Still from Inside Amy Schumer, “Welcome to the Gun Show” (Season 4, Episode 2, 2016.)
Inside Amy Schumer is one of my favorite sitcoms and, in turn, Amy Schumer is one of my favorite comedians. Although I am a fan of her crude humor and self-deprecation, I especially love how she challenges conventional femininity by discussing her sex life and other topics that are considered masculine. She has also done skits that question the NRA’s influence on Congress, critique the rape culture in the sports entertainment industry, and analyze the stigma against female contraception and abortion. Similar to Saturday Night Live, Amy Schumer uses her sitcom and its skit structure to produce a cultural commentary.
The progression of the sitcom as a production of conservative ideals, as exemplified by Leave It To Beaver and other early family sitcoms, towards a safe haven for liberal criticism is interesting to me. Do liberal ideals now dominate sitcoms? Modern sitcoms are a stark contrast to what we studied in the 1950s. For example, there is the appearance of LGBTQ characters, a general indifference toward premarital sex, and a growing racial diversity. Family Guy discusses the impracticality of organized religion, Broad City and New Girl has characters that love Hillary Clinton, Parks and Recreation has an entire episode dedicated to same-sex marriage, Sex and the City showcases female promiscuity, and, in general, feminist characters seem to have become more abundant. The political and societal discourse are embedded within the hilarity and they can sometimes be easy to miss. To be fair, I am liberal individual, so maybe I just subconsciously watch shows that I agree with avoid more traditional sitcoms. In turn, Hollywood and the United State may have loosened on traditional values, but there are still segments of the general population that are generally conservative.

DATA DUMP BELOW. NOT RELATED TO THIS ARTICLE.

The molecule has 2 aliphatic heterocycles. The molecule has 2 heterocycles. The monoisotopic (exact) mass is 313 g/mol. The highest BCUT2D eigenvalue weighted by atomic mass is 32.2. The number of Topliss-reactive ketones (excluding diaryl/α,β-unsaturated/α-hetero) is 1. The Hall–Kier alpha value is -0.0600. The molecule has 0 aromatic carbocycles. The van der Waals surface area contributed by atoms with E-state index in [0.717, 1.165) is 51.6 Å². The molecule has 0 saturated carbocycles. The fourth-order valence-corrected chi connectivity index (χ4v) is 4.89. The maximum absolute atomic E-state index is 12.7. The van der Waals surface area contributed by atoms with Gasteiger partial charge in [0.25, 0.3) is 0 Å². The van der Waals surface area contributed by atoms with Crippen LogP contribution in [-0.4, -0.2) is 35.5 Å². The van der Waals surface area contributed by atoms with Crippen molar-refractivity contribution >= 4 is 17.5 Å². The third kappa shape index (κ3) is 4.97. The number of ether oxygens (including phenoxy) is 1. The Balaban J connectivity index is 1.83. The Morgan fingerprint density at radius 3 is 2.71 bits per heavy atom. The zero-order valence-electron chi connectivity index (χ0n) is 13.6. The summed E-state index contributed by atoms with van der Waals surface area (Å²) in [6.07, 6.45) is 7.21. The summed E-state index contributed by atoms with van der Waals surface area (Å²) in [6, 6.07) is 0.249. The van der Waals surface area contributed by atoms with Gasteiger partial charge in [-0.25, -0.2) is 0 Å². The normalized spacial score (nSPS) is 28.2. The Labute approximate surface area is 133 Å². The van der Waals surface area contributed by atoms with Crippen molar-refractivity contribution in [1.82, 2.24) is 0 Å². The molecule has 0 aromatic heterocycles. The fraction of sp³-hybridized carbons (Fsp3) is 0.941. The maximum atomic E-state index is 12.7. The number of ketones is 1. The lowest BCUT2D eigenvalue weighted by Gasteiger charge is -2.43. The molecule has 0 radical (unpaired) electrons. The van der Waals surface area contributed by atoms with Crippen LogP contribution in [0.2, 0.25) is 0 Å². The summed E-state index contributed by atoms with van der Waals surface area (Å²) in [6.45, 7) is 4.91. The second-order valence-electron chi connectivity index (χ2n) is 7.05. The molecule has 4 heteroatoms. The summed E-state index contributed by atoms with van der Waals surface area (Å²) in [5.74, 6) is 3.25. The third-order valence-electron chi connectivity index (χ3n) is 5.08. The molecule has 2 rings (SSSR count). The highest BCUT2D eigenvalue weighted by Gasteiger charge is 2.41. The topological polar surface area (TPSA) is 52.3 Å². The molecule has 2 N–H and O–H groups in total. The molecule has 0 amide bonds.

Does it bother conservatives that these sitcoms do not reflect the “good ole days”? Do some viewers feel offended by a disregard for their own conservative sentiments? Or do people turn on sitcoms without noticing or caring? Personally, I think some of this change in television has made media more accepting and open-minded. In the end, I wonder if this trend will continue as the traditional nuclear family continues to decline.
by Andrew Guido